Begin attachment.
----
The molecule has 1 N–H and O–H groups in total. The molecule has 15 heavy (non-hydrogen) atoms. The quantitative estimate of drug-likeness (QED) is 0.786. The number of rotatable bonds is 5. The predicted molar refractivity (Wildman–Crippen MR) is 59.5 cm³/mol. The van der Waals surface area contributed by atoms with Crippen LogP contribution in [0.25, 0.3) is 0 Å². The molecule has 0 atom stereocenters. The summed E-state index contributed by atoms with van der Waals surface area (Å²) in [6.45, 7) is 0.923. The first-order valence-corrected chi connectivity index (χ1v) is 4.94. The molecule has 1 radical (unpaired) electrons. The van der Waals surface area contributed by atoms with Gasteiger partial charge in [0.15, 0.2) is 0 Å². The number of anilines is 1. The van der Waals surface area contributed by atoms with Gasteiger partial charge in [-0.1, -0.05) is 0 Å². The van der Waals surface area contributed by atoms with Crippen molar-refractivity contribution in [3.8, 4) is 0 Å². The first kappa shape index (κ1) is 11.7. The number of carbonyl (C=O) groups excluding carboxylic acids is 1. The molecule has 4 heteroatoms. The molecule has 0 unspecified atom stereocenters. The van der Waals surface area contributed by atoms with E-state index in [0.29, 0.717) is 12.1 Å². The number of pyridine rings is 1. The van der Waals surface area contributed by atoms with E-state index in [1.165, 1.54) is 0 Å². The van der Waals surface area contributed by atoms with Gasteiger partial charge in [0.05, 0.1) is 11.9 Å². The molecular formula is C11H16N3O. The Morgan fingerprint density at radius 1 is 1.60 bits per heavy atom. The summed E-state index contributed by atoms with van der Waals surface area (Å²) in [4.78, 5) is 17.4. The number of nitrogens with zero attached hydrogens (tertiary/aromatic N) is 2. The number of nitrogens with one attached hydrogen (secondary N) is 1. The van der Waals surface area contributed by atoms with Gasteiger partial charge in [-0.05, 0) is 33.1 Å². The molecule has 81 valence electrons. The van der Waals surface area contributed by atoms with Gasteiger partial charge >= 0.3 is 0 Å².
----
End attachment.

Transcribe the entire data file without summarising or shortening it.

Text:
The molecule has 1 N–H and O–H groups in total. The molecule has 15 heavy (non-hydrogen) atoms. The quantitative estimate of drug-likeness (QED) is 0.786. The number of rotatable bonds is 5. The predicted molar refractivity (Wildman–Crippen MR) is 59.5 cm³/mol. The van der Waals surface area contributed by atoms with Crippen LogP contribution in [0.25, 0.3) is 0 Å². The molecule has 0 atom stereocenters. The summed E-state index contributed by atoms with van der Waals surface area (Å²) in [6.45, 7) is 0.923. The first-order valence-corrected chi connectivity index (χ1v) is 4.94. The molecule has 1 radical (unpaired) electrons. The van der Waals surface area contributed by atoms with Gasteiger partial charge in [0.15, 0.2) is 0 Å². The number of anilines is 1. The van der Waals surface area contributed by atoms with Gasteiger partial charge in [-0.1, -0.05) is 0 Å². The van der Waals surface area contributed by atoms with Crippen molar-refractivity contribution in [3.8, 4) is 0 Å². The first kappa shape index (κ1) is 11.7. The number of carbonyl (C=O) groups excluding carboxylic acids is 1. The molecule has 4 heteroatoms. The molecule has 0 unspecified atom stereocenters. The van der Waals surface area contributed by atoms with E-state index in [0.29, 0.717) is 12.1 Å². The number of pyridine rings is 1. The van der Waals surface area contributed by atoms with E-state index in [1.165, 1.54) is 0 Å². The van der Waals surface area contributed by atoms with Gasteiger partial charge in [0.05, 0.1) is 11.9 Å². The molecular formula is C11H16N3O. The Morgan fingerprint density at radius 1 is 1.60 bits per heavy atom. The summed E-state index contributed by atoms with van der Waals surface area (Å²) in [4.78, 5) is 17.4. The number of nitrogens with zero attached hydrogens (tertiary/aromatic N) is 2. The number of nitrogens with one attached hydrogen (secondary N) is 1. The van der Waals surface area contributed by atoms with Gasteiger partial charge in [-0.05, 0) is 33.1 Å². The molecule has 81 valence electrons. The van der Waals surface area contributed by atoms with Gasteiger partial charge >= 0.3 is 0 Å².